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Proceedings Paper

Layered Synthetic Microstructures for Long Wavelength X-Ray Spectrometry
Author(s): J. A. Nicolosi; R. Jenkins; J. P. Groven; D. Merlo
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Paper Abstract

We have recently, briefly described the properties of several types of Layered Synthetic Microstructures, (LSM) and their use in the measurement of elements traditionally covered by the acid Phthalate and Langmuir - Blodgett diffracting structures.1 In this application, the wavelength range is extended to cover oxygen, nitrogen, carbon and boron. One of the major problems in working in the longer wavelength region is that the large incremental difference in wavelength per atomic number step makes it difficult to achieve a good comprise between the wavelength range coverable with a given d-spacing and the angular dispersion achievable. It is possible to optimize these structures to provide excellent diffraction and dispersion properties over most of the long wavelength characteristic x-ray emission region. By developing structures which suppress higher order spectra and by clever selection of substrate composition, both performance and range of application are extended beyond initial expectations. This paper describes some of the work that has been done to provide such optimization and then discusses results obtained with typical LSM's.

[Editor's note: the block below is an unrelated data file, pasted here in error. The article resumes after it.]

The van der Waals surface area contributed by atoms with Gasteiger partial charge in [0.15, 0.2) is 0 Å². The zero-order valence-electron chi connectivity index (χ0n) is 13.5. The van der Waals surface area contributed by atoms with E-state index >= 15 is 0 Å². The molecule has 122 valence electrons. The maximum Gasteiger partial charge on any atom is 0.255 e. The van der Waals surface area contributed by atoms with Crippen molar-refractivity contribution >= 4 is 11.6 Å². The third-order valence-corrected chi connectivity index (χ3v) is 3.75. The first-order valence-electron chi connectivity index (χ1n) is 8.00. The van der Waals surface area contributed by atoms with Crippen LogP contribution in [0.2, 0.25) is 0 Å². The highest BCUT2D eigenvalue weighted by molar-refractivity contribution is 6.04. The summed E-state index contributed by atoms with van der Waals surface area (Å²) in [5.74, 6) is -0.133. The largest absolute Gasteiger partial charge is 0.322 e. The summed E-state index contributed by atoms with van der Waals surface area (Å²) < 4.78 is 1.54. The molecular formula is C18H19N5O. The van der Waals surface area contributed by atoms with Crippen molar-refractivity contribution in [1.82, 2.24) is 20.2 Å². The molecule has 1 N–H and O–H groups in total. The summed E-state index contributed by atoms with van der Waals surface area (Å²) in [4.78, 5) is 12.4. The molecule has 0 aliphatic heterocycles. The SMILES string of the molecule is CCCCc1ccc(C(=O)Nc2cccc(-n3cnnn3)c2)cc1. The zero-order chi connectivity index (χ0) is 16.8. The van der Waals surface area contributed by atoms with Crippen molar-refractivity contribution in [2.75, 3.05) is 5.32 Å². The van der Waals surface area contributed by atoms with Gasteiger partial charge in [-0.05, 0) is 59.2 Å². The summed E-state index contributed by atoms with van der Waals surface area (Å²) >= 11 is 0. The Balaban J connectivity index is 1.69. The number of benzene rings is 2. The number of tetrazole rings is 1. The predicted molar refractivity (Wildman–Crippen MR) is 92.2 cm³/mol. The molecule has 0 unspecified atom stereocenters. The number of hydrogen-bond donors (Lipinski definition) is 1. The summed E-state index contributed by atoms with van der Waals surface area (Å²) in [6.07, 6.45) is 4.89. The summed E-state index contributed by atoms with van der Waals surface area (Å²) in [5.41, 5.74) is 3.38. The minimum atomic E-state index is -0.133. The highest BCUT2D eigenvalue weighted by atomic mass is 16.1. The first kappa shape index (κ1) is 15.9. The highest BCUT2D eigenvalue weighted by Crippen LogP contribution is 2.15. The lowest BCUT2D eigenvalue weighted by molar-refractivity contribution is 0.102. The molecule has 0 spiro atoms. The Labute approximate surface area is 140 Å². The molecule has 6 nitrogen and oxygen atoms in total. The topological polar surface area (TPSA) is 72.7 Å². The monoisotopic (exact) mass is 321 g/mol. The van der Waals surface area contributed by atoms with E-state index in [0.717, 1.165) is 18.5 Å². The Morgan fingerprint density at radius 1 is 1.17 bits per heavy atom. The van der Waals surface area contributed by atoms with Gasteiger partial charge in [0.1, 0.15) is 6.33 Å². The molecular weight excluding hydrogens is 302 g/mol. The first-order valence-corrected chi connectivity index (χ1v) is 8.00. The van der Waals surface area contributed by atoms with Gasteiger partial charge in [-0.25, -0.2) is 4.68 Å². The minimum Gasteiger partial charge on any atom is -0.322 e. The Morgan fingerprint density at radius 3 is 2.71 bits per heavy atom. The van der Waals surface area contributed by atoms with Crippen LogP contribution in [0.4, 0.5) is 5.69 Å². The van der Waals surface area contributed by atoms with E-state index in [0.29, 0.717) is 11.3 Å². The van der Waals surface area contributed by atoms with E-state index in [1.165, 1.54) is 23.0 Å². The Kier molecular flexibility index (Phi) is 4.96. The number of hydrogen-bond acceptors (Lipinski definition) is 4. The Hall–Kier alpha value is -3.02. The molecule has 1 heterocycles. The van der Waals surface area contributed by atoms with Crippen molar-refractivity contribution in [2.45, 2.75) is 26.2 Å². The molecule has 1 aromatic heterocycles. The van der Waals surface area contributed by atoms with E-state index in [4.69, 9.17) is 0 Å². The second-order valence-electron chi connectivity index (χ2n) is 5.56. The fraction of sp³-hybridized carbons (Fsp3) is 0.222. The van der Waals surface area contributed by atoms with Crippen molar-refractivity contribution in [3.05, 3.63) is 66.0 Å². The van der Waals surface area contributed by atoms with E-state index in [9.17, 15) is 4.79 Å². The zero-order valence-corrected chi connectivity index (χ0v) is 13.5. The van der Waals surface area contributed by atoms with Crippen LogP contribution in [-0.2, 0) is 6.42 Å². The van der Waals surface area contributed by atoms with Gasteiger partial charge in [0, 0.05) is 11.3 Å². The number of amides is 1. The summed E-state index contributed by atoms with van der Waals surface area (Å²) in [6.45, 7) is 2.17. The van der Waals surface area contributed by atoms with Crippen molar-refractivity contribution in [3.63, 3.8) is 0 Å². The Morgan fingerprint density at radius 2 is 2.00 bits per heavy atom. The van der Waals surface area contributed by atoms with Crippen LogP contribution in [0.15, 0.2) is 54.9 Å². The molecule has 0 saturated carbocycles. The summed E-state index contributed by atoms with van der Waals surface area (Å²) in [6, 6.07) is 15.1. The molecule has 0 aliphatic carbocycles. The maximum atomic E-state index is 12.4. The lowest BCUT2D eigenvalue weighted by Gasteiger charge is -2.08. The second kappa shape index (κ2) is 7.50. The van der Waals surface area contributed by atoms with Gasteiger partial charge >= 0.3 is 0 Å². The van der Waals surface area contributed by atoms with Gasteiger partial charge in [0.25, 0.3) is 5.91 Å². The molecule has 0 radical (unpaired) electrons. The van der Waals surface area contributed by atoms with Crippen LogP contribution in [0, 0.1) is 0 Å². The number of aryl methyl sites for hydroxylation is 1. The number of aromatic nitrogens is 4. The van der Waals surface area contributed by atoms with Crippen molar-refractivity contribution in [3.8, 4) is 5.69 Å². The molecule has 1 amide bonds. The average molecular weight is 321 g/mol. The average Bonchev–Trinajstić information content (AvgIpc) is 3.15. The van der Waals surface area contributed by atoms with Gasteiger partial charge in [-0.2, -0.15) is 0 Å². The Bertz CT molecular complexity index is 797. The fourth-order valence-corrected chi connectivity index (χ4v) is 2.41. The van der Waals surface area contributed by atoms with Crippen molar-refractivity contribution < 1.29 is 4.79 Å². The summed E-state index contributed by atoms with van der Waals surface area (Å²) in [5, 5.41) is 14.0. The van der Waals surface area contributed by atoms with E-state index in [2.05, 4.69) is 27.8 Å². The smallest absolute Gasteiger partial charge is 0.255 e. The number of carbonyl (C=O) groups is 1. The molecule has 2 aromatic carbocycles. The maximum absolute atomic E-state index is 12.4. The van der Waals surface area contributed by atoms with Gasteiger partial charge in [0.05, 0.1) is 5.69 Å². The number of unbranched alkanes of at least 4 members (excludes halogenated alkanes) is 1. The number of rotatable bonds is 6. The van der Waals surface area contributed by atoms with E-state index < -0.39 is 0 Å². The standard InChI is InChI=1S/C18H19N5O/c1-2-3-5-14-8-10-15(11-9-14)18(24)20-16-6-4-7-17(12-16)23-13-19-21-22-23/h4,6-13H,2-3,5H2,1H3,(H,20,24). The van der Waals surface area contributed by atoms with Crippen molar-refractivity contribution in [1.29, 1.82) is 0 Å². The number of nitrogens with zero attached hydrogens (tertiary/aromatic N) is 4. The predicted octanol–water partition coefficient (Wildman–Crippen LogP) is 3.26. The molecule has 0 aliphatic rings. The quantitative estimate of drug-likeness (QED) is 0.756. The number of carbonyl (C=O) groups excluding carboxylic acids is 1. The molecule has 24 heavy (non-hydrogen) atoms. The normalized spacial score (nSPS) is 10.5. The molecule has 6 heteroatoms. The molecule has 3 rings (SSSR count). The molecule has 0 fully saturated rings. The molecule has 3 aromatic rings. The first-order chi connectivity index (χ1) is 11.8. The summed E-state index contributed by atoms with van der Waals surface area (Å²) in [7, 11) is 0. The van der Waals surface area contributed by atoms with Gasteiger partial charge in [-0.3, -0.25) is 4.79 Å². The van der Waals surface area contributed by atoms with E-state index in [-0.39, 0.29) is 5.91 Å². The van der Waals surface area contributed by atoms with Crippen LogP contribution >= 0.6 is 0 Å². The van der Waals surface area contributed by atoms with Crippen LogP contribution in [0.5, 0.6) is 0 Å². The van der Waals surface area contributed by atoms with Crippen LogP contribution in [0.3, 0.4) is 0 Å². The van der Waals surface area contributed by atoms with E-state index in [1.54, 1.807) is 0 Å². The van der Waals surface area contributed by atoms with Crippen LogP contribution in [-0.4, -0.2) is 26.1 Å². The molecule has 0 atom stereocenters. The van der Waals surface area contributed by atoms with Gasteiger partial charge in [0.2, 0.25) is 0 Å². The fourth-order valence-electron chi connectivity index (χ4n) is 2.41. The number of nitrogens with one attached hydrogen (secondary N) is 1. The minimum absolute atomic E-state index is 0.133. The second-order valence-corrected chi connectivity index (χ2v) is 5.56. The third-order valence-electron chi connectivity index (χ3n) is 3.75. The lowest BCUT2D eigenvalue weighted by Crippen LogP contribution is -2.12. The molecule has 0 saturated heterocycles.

Paper Details

Date Published: 6 May 1985
PDF: 7 pages
Proc. SPIE 0563, Applications of Thin Film Multilayered Structures to Figured X-Ray Optics, (6 May 1985); doi: 10.1117/12.949690
Show Author Affiliations
J. A. Nicolosi, Philips Electronic Instruments (United States)
R. Jenkins, Philips Electronic Instruments (United States)
J. P. Groven, Philips Electronic Instruments (United States)
D. Merlo, Philips Electronic Instruments (United States)

Published in SPIE Proceedings Vol. 0563:
Applications of Thin Film Multilayered Structures to Figured X-Ray Optics
Gerald F. Marshall, Editor(s)

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